Here is a picture of the almost totally healed area. What a difference!

Friday, December 4, 2015

Our not so lucky Clover

  Right now we are keeping the boy and girl goats separated so we alternate who gets access to the big pastures in the back. This morning it was the girls' turn so I grabbed scoop of corn and called the girls and Rialey to follow me across the bridge. Once Rialey and I had all the lady goats, I closed the gate and tossed the corn. Rialey knows the drill by now and was ready when the sheep came flooding over the hill to try and steal the goat ladies' breakfast. She chased them back over the hill, across the second pasture, then up and through the gate to the third pasture then headed back to my side.

  On a whim I decided to take a walk out to the third pasture to check on things. Rialey did her usual happy lap around the second pasture then bounded through the gate and into the third ahead of me. She was running and sniffing and generally enjoying being a farm dog. She ran over to the ponds. On hot days she likes to take a plunge and cool off, but this morning the frost had just melted from the grass so I was surprised when she dove out of site down to the water in the first pond. Oh well, she's never been bothered by the cold so I let her do her thing while I continued my walk.

  Pretty quickly I realized something wasn't quite right. I could see the big, poofy fluff of her curled tail sticking up above the brush, and it was vibrating like she was trying to catch something. Concerned that maybe she'd tried to take on a snake or other vermin, I headed over to find Rialey trying her best to grab and pull something up and out of the water. On closer inspection I realized it was Clover, one of our lambs. Clover was one of a set of twins born on Saint Patrick's day. She and her sister, Coleen, never did get very big and seemed always to need deworming. I guess when the flock rounded the corner by the edge of the pond little Clover got knocked in.

I told Rialey to back up then pulled the lamb out of the water. She was a soggy, muddy mess! She felt very warm and was breathing heavily like she had been running so I knew she hadn't been in the water very long.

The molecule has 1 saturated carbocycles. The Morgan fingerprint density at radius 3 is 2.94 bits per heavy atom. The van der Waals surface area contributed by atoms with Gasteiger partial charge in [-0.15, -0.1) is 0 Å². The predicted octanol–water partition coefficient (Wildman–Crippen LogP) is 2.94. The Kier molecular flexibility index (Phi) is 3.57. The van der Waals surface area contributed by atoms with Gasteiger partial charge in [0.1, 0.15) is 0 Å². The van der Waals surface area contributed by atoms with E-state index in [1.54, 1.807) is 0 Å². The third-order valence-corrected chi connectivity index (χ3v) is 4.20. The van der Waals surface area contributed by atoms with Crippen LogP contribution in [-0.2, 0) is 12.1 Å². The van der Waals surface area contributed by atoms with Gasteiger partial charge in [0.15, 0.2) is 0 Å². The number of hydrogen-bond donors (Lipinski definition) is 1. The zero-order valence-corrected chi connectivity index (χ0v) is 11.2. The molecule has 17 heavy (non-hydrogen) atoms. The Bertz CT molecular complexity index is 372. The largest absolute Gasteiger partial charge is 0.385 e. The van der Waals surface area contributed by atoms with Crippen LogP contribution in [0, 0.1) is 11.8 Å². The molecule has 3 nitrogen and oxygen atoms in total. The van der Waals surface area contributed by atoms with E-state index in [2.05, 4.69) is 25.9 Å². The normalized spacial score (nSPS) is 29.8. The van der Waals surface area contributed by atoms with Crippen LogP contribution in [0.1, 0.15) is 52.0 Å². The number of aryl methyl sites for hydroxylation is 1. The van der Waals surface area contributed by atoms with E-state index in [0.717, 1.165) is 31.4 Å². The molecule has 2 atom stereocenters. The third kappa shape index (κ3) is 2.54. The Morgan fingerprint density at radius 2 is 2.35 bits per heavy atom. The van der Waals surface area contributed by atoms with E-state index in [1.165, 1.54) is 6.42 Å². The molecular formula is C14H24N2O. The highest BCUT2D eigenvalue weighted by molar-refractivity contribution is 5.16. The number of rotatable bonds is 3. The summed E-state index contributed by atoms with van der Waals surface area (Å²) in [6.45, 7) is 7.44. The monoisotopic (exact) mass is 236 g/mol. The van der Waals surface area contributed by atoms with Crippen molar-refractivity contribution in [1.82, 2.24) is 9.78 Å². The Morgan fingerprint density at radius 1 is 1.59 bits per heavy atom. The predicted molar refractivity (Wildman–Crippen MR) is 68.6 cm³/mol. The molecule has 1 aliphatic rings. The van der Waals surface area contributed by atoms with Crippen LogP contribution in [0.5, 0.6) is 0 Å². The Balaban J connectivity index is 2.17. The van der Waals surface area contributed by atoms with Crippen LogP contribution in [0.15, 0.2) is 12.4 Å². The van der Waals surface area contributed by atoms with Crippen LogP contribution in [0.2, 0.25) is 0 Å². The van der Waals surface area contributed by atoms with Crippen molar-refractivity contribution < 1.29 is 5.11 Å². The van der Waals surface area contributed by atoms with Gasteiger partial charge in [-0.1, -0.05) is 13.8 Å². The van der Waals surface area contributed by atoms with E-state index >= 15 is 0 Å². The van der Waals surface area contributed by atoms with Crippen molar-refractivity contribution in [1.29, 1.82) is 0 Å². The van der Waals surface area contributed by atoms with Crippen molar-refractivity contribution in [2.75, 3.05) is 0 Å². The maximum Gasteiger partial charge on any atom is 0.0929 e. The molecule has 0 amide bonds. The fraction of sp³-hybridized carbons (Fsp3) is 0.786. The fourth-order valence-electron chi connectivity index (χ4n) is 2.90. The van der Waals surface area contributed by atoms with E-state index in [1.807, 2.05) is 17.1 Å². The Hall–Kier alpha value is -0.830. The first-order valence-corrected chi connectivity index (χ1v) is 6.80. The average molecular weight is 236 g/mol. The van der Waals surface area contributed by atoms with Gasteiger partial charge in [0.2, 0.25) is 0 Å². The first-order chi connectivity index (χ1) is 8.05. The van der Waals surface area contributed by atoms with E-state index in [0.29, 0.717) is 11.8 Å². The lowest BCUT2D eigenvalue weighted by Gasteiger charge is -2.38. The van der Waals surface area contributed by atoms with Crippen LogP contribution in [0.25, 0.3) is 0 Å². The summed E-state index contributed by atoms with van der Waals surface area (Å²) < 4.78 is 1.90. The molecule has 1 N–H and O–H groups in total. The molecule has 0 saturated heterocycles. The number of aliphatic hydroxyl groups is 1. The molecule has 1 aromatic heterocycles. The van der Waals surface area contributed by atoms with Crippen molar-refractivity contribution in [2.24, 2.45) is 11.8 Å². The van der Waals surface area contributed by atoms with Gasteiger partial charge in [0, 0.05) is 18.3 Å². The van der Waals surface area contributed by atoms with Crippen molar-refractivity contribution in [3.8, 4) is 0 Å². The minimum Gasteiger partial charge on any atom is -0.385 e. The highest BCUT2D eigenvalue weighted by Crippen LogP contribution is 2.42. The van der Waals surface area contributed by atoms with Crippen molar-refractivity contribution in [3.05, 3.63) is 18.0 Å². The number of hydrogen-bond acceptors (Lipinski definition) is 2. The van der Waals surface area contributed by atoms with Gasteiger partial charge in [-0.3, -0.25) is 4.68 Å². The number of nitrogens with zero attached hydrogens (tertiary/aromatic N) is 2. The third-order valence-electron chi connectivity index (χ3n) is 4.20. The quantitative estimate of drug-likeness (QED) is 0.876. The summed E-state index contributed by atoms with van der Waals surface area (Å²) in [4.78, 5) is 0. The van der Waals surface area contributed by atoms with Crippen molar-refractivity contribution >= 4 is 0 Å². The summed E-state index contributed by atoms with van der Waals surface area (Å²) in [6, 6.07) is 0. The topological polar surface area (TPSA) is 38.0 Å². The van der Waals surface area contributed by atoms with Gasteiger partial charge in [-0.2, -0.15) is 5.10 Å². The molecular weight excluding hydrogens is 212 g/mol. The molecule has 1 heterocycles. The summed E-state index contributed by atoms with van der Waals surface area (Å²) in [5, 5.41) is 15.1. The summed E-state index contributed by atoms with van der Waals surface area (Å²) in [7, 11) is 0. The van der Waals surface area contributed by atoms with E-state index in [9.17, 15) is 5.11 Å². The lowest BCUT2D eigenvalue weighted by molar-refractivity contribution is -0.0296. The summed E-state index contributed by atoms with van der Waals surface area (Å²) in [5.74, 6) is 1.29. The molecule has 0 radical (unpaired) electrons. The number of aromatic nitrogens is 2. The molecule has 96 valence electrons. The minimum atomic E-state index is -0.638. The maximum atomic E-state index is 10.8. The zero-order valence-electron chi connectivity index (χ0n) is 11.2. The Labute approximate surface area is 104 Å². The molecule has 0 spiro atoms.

Rialey immediately set to work licking the sodden, pathetic creature and pulling the debris from her coat. The she started trying to get Clover up by grabbing big mouthfuls of her wool and attempting to pull her to her feet. I knew that Rialey's attentions weren't go to work so I called her off and put her in a down stay a few feet away. Once a lamb goes down, they will just lay there and seemingly wait for death. No amount of poking, prodding, or pulling will get them to their feet. The best thing to do is back off and usually the little one will get up on her own once she thinks the danger has passed.

The rest of the flock were not to far away so Rialey and I left Clover to warm up and dry in a sunny spot while we went back to finish chores.

  Halfway thru morning chores I decided it might be a good idea to give the weakened, stressed out, lamb a little energy boost so I mixed up some molasses and vitamins and headed back out. I was encouraged to see that Clover was no longer in the spot where we left her, but when I called over the flock she was not with the group.

  We backtracked to where we left the lamb, and I asked Rialey to 'hunt it up.' She took off like a shot following a scent trail! I was so excited that she seemed to be on the right track until Ry dropped face first to the ground and started rolling in some god-know-what smelly patch that she was delighted to have found.

  Eventually we made our way to where the flock was grazing and again I asked Rialey to search for the lamb. Don't ya know, she actually found the little one laying down in a tall stand of grass not far away!

  I gave her a couple syringe fulls of my mixture and moved her into a more accessible and sunny location. We left her again to recover and hopefully get back on her feet.

  I had Rialey move the flock back to the pasture near where we left the little one to encourage her to rejoin the group then we headed back up front to finish chores. We let the boy goats out of their pen, fed the rabbits, and released the poultry to free range for the day. Once everyone was taken care of, we headed back one more time to check on miss Clover.

  Once again she had moved from where we left her. This time Rialey knew just what to do. I asked her to find the lamb, and she dropped her nose and started very obviously following her tracks. Though the tall grass, across the pasture and back up again, Rialey never lost her trail. Every once in a while she would throw a glance back in my direction like. "Well? Are you coming?!" When I saw her fluff of a tail stop in the tall grass and her head pop up to look back at me, I knew she'd found Clover for me again!

 The lamb was looking a little more alert, so we decided to leave her for the day to warm up and get her strength back. Obviously she was able to get up and move around so I suspected that she would be fine.